A Dark 'Trovatore'
GIUSEPPE PENNISI reports on
Verdi from Cagliari
Verdi from Cagliari
Even though Il Trovatore is one of the three Verdi operas generally referred to as the 'popular trilogy', it seems now not to be as often performed as the other two — Rigoletto and La Traviata. In the latter part of the twentieth century, musicologists considered it a step backward from Rigoletto because of its unabashedly formalistic approach when compared with the freer form of the previous operas.
More recently, it has been generally accepted that Il Trovatore has a great deal of innovation: each of its eight scenes is a complex musical number by itself based on a specific theme although within each scene there are arias, duets and trios. Also, within each scene/number, homage is paid to Donizetti's melodrama and even to Bellini's belcanto. Furthermore, it is the first opera for which Verdi himself, rather than a theatre or an impresario, chose the drama.
Based on a popular novel by Antonio García Gutiérrez, it is hotchpotch of early romantic elements. Two brothers (who do not know they are siblings) are in love with the same woman; a gypsy by mistake killed her own son and raised one of the brothers as her own child; war between one of the brothers and the foes the other brother is working for, battles, poison and only in the final scene the revelation, but it is too late because the contended lady has poisoned herself, one of two brothers has been decapitated and the gypsy sent to the stake.
To make the plot believable nowadays, the time and place have often been moved from the original setting of Aragona and Biscay in the first part of the fifteenth century. Thus, we have recently seen Il Trovatore during the American War between the States, the Spanish 1936-39 civil war and alike (see A Bold Decision, 30 December 2014).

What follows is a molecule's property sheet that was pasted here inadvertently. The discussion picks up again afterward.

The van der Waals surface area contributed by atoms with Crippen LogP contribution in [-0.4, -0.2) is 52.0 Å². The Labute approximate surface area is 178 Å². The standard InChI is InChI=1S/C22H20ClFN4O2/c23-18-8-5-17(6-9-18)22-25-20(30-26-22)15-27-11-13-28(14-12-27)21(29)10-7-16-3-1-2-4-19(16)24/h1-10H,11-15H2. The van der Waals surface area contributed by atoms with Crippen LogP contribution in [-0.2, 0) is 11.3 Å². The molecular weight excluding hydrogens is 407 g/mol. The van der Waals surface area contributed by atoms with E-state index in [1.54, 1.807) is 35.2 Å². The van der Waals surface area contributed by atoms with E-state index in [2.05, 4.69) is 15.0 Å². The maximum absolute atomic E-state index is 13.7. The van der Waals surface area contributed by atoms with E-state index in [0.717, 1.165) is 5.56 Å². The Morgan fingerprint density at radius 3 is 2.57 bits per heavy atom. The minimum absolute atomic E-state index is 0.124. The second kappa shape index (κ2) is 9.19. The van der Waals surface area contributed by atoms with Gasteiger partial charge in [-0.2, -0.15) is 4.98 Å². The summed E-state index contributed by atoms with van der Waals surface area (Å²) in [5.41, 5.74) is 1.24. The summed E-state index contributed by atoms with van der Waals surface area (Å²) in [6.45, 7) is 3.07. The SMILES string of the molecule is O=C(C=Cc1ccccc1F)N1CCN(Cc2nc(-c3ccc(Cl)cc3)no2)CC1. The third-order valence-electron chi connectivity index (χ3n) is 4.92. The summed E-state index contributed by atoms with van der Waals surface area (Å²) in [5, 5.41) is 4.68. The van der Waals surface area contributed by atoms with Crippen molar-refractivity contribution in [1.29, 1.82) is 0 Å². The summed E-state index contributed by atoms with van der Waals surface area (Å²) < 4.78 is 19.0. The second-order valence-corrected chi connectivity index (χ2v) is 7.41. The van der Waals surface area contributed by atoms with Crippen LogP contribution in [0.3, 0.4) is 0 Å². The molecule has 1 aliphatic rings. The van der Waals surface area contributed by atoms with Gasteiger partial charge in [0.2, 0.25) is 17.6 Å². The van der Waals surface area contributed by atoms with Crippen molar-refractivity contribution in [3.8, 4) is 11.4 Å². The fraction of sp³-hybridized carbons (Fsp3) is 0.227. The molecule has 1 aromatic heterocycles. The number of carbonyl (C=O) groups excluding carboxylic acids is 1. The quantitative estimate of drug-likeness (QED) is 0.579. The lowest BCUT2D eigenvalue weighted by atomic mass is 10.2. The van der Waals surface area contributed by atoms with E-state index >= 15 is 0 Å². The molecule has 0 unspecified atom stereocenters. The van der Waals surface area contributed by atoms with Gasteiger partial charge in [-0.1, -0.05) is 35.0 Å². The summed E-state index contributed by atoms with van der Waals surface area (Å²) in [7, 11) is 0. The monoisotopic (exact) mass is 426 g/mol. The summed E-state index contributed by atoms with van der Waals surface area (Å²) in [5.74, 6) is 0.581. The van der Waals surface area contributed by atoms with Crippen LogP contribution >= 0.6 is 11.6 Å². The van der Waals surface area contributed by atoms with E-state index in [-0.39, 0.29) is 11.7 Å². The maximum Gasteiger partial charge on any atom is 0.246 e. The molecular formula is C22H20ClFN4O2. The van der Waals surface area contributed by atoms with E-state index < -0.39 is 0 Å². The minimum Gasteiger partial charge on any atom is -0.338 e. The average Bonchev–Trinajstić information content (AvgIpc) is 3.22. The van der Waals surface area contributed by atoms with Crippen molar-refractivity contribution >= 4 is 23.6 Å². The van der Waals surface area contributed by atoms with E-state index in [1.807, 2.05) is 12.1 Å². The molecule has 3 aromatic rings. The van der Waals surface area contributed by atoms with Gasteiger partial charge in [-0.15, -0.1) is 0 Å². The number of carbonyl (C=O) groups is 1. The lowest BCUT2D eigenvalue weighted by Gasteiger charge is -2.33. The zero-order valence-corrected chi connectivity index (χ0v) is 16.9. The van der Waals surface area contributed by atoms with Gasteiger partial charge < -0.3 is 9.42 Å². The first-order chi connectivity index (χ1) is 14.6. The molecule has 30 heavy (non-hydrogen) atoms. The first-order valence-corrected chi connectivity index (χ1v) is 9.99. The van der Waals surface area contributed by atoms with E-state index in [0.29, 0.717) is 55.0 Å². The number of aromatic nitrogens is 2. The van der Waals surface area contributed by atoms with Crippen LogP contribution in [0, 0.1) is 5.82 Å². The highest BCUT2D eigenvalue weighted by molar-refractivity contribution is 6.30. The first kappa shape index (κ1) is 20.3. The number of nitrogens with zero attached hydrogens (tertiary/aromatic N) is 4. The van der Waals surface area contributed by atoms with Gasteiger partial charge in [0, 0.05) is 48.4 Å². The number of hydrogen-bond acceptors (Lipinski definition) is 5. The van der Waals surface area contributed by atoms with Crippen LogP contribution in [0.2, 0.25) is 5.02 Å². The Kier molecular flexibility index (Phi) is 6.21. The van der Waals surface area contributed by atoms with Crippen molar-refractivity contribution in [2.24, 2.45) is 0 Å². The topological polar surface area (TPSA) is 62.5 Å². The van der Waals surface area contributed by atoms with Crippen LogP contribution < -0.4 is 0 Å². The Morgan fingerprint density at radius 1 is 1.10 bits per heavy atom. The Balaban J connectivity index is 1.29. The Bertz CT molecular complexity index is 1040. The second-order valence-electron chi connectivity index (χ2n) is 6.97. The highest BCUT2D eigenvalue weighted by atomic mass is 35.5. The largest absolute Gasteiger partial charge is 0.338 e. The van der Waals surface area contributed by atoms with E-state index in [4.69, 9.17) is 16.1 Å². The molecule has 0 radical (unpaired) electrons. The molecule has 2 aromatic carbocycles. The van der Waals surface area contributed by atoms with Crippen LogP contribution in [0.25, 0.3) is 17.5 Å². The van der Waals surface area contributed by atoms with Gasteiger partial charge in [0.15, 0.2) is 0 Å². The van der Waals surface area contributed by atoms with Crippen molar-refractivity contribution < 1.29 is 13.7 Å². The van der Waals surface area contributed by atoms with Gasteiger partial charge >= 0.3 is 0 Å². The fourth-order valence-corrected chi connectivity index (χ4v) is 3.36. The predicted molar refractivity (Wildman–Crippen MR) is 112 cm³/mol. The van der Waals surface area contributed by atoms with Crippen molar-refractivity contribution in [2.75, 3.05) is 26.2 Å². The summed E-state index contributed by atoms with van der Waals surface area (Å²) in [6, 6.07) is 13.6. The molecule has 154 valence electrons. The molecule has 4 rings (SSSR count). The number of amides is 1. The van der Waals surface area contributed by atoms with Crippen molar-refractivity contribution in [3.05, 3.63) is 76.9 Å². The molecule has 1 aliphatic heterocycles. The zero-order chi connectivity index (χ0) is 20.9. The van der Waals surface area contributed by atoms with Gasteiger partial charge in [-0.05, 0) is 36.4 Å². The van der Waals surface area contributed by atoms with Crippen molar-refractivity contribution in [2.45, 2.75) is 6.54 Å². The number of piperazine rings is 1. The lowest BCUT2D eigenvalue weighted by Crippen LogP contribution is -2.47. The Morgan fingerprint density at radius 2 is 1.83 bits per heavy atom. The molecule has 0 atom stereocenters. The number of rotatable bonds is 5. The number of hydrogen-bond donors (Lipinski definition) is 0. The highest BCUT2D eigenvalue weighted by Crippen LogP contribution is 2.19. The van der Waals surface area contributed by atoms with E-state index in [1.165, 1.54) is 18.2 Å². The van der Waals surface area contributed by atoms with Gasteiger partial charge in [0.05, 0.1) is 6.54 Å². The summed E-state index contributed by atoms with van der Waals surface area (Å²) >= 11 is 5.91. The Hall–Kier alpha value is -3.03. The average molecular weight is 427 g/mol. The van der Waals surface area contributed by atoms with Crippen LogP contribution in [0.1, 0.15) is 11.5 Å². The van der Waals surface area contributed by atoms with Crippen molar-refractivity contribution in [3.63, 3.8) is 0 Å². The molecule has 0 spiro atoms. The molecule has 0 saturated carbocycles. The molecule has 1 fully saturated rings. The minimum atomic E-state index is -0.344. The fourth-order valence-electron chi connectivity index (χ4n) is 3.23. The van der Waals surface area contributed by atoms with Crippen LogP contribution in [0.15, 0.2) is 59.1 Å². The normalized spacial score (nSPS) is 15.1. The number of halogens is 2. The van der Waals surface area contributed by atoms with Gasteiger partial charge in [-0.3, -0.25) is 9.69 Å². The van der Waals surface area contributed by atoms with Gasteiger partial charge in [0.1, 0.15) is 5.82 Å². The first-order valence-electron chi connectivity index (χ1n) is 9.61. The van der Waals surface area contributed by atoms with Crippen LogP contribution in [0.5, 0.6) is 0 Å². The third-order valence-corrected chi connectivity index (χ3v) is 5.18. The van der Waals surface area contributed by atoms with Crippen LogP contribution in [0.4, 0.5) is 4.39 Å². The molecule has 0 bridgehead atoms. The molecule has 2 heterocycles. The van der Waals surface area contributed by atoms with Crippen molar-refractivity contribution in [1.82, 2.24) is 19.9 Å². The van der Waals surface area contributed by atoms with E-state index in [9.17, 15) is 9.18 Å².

In this Cagliari production, Stefano Poda, author of the stage direction, sets, costumes and lighting, places the action in a totally abstract context; a cube and a few props handle the eight scenes. To heighten the dreadful contents of the plot, the stage is often dark with lighting at just a few moments. This is quite innovative for Il Trovatore. The Cagliari opening night audience (on 16 December 2016) was enthusiastic and applauded Stefano Poda and his collaborators.
In Il Trovatore the orchestra does not play a major role. The conductor, Giampaolo Bisanti, treated, in an intelligent manner, each scene as a 'musical number', even though the scene included arias, duets, trios and choral intervention. Il Trovatore is mostly voice.
The two rival brothers are quite well known: Roberto Frontali (a veteran of the Conte di Luna part) and Marcello Giordani (as Manrico, perfectly 'in tone' and with a lot of attention to the 'mezze voci'), Daniela Schillaci (Leonora) who was debuting in the role and overwhelmed the audience with her bel canto 'cavatina', Enkelejda Shkoza as an effective Azucena who could reach a very low register, and Luca Dell'Amico (as Ferrando, who sets the dark tone to the opera in the first scene singing his aria together with the chorus).